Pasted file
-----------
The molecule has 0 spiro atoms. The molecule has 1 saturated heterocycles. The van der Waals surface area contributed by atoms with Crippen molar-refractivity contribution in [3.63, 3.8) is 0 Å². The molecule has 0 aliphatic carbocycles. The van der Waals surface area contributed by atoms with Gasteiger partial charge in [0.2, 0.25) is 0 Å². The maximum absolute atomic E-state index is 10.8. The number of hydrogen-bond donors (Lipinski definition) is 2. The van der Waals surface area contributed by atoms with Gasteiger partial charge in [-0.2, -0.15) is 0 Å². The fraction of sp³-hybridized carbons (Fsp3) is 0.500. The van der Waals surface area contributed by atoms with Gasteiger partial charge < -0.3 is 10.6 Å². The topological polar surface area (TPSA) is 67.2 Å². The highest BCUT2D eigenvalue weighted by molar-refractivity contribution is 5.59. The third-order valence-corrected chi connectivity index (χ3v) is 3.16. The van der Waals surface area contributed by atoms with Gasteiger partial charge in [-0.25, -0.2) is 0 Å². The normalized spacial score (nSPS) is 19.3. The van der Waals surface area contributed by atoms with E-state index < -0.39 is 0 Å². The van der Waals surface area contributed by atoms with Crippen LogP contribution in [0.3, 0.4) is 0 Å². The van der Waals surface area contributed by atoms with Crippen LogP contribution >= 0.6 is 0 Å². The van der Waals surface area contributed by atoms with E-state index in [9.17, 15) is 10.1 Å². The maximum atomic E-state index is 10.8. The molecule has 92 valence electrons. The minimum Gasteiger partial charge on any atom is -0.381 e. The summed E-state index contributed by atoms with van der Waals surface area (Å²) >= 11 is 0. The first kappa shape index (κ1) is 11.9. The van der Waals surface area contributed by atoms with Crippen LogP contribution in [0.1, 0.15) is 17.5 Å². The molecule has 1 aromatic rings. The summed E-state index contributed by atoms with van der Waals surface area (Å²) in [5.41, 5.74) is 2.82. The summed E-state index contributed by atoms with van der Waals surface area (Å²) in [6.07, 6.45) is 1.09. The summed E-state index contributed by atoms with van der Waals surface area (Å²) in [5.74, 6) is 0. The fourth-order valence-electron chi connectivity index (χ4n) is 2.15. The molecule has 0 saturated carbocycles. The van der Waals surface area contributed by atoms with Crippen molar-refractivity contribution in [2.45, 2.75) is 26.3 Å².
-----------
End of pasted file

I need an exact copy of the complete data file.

The molecule has 0 spiro atoms. The molecule has 1 saturated heterocycles. The van der Waals surface area contributed by atoms with Crippen molar-refractivity contribution in [3.63, 3.8) is 0 Å². The molecule has 0 aliphatic carbocycles. The van der Waals surface area contributed by atoms with Gasteiger partial charge in [0.2, 0.25) is 0 Å². The maximum absolute atomic E-state index is 10.8. The number of hydrogen-bond donors (Lipinski definition) is 2. The van der Waals surface area contributed by atoms with Gasteiger partial charge in [-0.2, -0.15) is 0 Å². The fraction of sp³-hybridized carbons (Fsp3) is 0.500. The van der Waals surface area contributed by atoms with Gasteiger partial charge < -0.3 is 10.6 Å². The topological polar surface area (TPSA) is 67.2 Å². The highest BCUT2D eigenvalue weighted by molar-refractivity contribution is 5.59. The third-order valence-corrected chi connectivity index (χ3v) is 3.16. The van der Waals surface area contributed by atoms with Gasteiger partial charge in [-0.25, -0.2) is 0 Å². The normalized spacial score (nSPS) is 19.3. The van der Waals surface area contributed by atoms with E-state index < -0.39 is 0 Å². The van der Waals surface area contributed by atoms with Crippen LogP contribution in [0.3, 0.4) is 0 Å². The van der Waals surface area contributed by atoms with Crippen LogP contribution >= 0.6 is 0 Å². The van der Waals surface area contributed by atoms with E-state index in [9.17, 15) is 10.1 Å². The maximum atomic E-state index is 10.8. The molecule has 92 valence electrons. The minimum Gasteiger partial charge on any atom is -0.381 e. The summed E-state index contributed by atoms with van der Waals surface area (Å²) >= 11 is 0. The first kappa shape index (κ1) is 11.9. The van der Waals surface area contributed by atoms with Crippen LogP contribution in [0.1, 0.15) is 17.5 Å². The molecule has 1 aromatic rings. The summed E-state index contributed by atoms with van der Waals surface area (Å²) in [5.41, 5.74) is 2.82. The summed E-state index contributed by atoms with van der Waals surface area (Å²) in [6.07, 6.45) is 1.09. The summed E-state index contributed by atoms with van der Waals surface area (Å²) in [5.74, 6) is 0. The fourth-order valence-electron chi connectivity index (χ4n) is 2.15. The molecule has 0 saturated carbocycles. The van der Waals surface area contributed by atoms with Crippen molar-refractivity contribution in [2.45, 2.75) is 26.3 Å².